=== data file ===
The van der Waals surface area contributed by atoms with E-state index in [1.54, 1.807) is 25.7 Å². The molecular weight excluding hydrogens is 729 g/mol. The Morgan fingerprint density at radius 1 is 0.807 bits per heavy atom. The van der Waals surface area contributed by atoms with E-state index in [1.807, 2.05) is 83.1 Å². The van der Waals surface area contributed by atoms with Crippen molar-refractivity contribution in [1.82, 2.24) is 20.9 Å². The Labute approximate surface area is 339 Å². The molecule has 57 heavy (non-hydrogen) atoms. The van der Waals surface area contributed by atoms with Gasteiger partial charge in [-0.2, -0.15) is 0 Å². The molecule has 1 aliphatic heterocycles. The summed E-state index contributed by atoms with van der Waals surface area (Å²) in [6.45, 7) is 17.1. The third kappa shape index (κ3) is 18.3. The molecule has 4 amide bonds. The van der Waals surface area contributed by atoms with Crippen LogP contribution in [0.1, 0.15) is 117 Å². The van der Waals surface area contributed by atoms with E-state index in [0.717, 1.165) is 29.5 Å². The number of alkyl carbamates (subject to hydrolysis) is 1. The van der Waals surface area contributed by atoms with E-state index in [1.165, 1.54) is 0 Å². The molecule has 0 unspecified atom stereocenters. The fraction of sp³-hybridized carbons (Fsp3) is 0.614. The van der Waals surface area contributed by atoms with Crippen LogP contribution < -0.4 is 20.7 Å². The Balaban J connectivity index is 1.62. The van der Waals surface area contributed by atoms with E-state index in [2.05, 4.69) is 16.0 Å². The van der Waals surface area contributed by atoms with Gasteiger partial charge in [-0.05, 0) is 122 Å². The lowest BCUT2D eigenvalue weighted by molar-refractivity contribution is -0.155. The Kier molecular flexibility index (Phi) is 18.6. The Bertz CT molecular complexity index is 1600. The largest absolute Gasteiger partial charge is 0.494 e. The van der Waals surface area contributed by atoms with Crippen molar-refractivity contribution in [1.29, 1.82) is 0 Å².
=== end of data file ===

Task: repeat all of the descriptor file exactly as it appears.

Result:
The van der Waals surface area contributed by atoms with E-state index in [1.54, 1.807) is 25.7 Å². The molecular weight excluding hydrogens is 729 g/mol. The Morgan fingerprint density at radius 1 is 0.807 bits per heavy atom. The van der Waals surface area contributed by atoms with E-state index in [1.807, 2.05) is 83.1 Å². The van der Waals surface area contributed by atoms with Crippen molar-refractivity contribution in [1.82, 2.24) is 20.9 Å². The Labute approximate surface area is 339 Å². The molecule has 57 heavy (non-hydrogen) atoms. The van der Waals surface area contributed by atoms with Gasteiger partial charge in [-0.2, -0.15) is 0 Å². The molecule has 1 aliphatic heterocycles. The summed E-state index contributed by atoms with van der Waals surface area (Å²) in [6.45, 7) is 17.1. The third kappa shape index (κ3) is 18.3. The molecule has 4 amide bonds. The van der Waals surface area contributed by atoms with Crippen LogP contribution in [0.1, 0.15) is 117 Å². The van der Waals surface area contributed by atoms with E-state index in [0.717, 1.165) is 29.5 Å². The number of alkyl carbamates (subject to hydrolysis) is 1. The van der Waals surface area contributed by atoms with E-state index in [1.165, 1.54) is 0 Å². The molecule has 0 unspecified atom stereocenters. The fraction of sp³-hybridized carbons (Fsp3) is 0.614. The van der Waals surface area contributed by atoms with Crippen LogP contribution < -0.4 is 20.7 Å². The Balaban J connectivity index is 1.62. The van der Waals surface area contributed by atoms with E-state index in [2.05, 4.69) is 16.0 Å². The van der Waals surface area contributed by atoms with Gasteiger partial charge in [-0.05, 0) is 122 Å². The lowest BCUT2D eigenvalue weighted by molar-refractivity contribution is -0.155. The Kier molecular flexibility index (Phi) is 18.6. The Bertz CT molecular complexity index is 1600. The largest absolute Gasteiger partial charge is 0.494 e. The van der Waals surface area contributed by atoms with Crippen molar-refractivity contribution in [1.29, 1.82) is 0 Å².